Jeanette's new gelding, Bart, just wasn't working out. His classified ad had touted his as an "awesome athlete" that would be great for an "intermediate rider." After she'd had him a short while, she discovered he used his athleticism mainly to rear and buck at unpredictable moments. Unable to sell the gelding at private treaty--because she refused to misrepresent him--she opted in frustration to send him to a local livestock auction. She'd heard stories from friends who'd found riding horse there. Maybe the right person would find Bart, she reasoned, someone with the skills and patience needed to transform him into a reliable mount.
With that happy ending fixed in her mind, Jeanette shrugged off a few misgivings as she handed Bart over to auction-yard workers. The next morning, alas, nobody fitting Jeanette's daydreams found her gelding at auction. For $750, though, a man who knows how to turn a profit from horseflesh did. That afternoon, Bart was loaded onto a cramped double-decker trailer and hauled across six states to meet his end in a slaughterhouse.
Bart's story couldn't have taken place in California. Since the passage of Proposition 6 in 1998, the sale and transport of horses for slaughter have been banned in that state. Now, slaughter opponents are zeroing in on the last two equine slaughterhouses in the United States, hoping a little-used state law will close down the foreign-owned Texas plants for good.
On the other side of the issue, slaughter proponents--which include many who make their living in the horse industry, and groups such as the American Quarter Horse Association--view banning slaughter outright as folly that will lead to tragic, unintended consequences.
The key point of contention is whether horses should be slaughtered at all--that is, whether slaughter is, or can be regulated to be, a suitable alternative for unwanted horses. Within that issue arise other arguments over the treatment and circumstances of horses before and during transport, as well as their treatment and method of death once at the slaughter plant. Further disagreement swirls around the fate of unwanted horses should slaughter be banned.
In this article, we'll look at both sides of the arguments surrounding this highly charged issue.
Slaughter in America, Dinner Abroad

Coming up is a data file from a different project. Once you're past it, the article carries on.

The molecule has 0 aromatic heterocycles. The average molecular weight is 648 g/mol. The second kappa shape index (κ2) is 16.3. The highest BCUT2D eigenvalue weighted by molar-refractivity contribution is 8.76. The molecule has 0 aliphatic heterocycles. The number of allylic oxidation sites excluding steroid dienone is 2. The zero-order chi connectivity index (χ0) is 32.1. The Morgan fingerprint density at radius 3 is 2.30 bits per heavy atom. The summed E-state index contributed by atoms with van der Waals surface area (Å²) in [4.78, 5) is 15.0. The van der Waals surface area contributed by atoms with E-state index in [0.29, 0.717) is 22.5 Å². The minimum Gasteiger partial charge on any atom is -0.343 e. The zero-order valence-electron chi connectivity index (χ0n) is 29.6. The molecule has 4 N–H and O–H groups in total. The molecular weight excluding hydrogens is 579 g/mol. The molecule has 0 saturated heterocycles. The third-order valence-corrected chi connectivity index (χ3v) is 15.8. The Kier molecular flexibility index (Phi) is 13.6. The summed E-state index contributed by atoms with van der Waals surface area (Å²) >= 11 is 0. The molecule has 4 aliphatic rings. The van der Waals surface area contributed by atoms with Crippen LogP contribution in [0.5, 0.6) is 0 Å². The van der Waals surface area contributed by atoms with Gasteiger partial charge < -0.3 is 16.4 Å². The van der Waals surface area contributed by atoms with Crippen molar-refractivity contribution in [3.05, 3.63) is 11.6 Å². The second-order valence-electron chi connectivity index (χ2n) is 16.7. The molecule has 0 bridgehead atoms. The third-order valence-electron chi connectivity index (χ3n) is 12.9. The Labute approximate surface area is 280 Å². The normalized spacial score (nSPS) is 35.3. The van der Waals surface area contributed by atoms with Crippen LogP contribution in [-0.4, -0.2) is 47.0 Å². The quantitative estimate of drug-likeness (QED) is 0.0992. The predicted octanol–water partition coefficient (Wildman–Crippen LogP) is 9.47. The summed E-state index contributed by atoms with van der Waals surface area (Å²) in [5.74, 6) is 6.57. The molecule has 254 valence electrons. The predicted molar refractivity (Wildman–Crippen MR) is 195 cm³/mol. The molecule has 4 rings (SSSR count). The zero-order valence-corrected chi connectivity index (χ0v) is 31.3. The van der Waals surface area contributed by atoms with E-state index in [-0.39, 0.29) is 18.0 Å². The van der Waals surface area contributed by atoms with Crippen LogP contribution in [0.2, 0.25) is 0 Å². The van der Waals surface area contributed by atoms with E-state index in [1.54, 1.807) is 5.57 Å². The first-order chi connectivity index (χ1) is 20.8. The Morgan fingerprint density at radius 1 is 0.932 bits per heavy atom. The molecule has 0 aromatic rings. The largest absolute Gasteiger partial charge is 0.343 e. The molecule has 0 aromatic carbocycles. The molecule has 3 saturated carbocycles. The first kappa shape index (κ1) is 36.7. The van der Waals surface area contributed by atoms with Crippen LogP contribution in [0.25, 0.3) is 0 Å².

The term "slaughter" applies to the method of procuring meat for human consumption. By law, the slaughter animal is kept alive until it can be immediately processed for food. The method of death must not introduce foreign substances into the animal's body; therefore, no euthanasia drugs may be used. Instead, the animals receive a stunning shot to the brain, then are immediately bled out (exsanguinated) and dismembered.
This procedure differs dramatically from rendering, in which the carcass of an already-dead animal is processed into byproducts, such as bone and blood meal for animal feed and fertilizer, stearic acid for car tires, and tallow for soaps. It's permissible for horses arriving at a rendering plant to be dead from disease, natural causes, or euthanasia drugs, because the intense heat in the vats breaks down any potential contaminants, disease-causing organisms, chemicals, and pharmaceuticals.
Despite Americans' passion for beef, pork, and chicken, we don't eat horsemeat. It's the foreign market that drives the American horse-slaughter industry. Belgium, France and Switzerland are the leading horsemeat consumers. And, with recent mad-cow and foot-and-mouth disease outbreaks, Europeans have increased their demand for horsemeat, both domestic and imported. (Other countries exporting horsemeat to Europe and Asia include our neighbors, Canada and Mexico, as well as Argentina, Australia and New Zealand.)
Largely as a result of this demand, approximately 70,000 U.S. horses are slaughtered or exported across the borders to slaughter in Canada or Mexico each year. This accounts for about 1 percent of the nearly 7 million horses in America. Horses slaughter was at its height in the late 1980s, when animals were sold off in great numbers after tax shelters for horse farms collapsed. According to United States Department of Agriculture figures, about 400,000 horses were slaughtered in the United States or shipped to Canada for slaughter in 1990. Today's figure is less than a sixth of that number.
Another marked decline is in the numbers of U.S. plants processing horsemeat. A decade ago, more than a dozen existed. Now there are just the two Texas plants, whose futures are increasingly uncertain.
Unsound, unhealthy, unmanageable-ultimately unwanted-horses wind up in the slaughterhouse. Every breed and type can be found, from failed or broken-down racehorses and former pleasure and show mounts to unproductive breeding stock and by-product foals of the Premarin industry (which uses pregnant mares' urine to produce hormone-replacement drugs for women).